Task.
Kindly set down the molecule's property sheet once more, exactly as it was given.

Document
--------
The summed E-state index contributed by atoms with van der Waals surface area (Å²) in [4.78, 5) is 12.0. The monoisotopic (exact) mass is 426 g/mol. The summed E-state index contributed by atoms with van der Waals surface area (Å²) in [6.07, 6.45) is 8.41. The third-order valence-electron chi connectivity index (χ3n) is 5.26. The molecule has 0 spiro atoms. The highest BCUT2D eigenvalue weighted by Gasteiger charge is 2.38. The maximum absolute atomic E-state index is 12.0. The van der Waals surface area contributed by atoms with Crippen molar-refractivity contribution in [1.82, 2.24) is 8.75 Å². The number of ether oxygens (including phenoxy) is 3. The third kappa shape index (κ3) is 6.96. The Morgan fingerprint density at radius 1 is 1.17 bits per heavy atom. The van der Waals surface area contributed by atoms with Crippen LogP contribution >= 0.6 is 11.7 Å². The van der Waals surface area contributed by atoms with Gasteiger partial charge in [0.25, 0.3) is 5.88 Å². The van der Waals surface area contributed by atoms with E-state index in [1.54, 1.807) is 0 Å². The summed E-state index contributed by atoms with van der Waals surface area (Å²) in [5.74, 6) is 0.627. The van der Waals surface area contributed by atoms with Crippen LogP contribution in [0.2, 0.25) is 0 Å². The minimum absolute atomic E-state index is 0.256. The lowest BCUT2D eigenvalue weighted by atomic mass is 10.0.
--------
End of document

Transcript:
The summed E-state index contributed by atoms with van der Waals surface area (Å²) in [4.78, 5) is 12.0. The monoisotopic (exact) mass is 426 g/mol. The summed E-state index contributed by atoms with van der Waals surface area (Å²) in [6.07, 6.45) is 8.41. The third-order valence-electron chi connectivity index (χ3n) is 5.26. The molecule has 0 spiro atoms. The highest BCUT2D eigenvalue weighted by Gasteiger charge is 2.38. The maximum absolute atomic E-state index is 12.0. The van der Waals surface area contributed by atoms with Crippen molar-refractivity contribution in [1.82, 2.24) is 8.75 Å². The number of ether oxygens (including phenoxy) is 3. The third kappa shape index (κ3) is 6.96. The Morgan fingerprint density at radius 1 is 1.17 bits per heavy atom. The van der Waals surface area contributed by atoms with Crippen LogP contribution >= 0.6 is 11.7 Å². The van der Waals surface area contributed by atoms with Gasteiger partial charge in [0.25, 0.3) is 5.88 Å². The van der Waals surface area contributed by atoms with E-state index in [1.54, 1.807) is 0 Å². The summed E-state index contributed by atoms with van der Waals surface area (Å²) in [5.74, 6) is 0.627. The van der Waals surface area contributed by atoms with Crippen LogP contribution in [0.2, 0.25) is 0 Å². The minimum absolute atomic E-state index is 0.256. The lowest BCUT2D eigenvalue weighted by atomic mass is 10.0.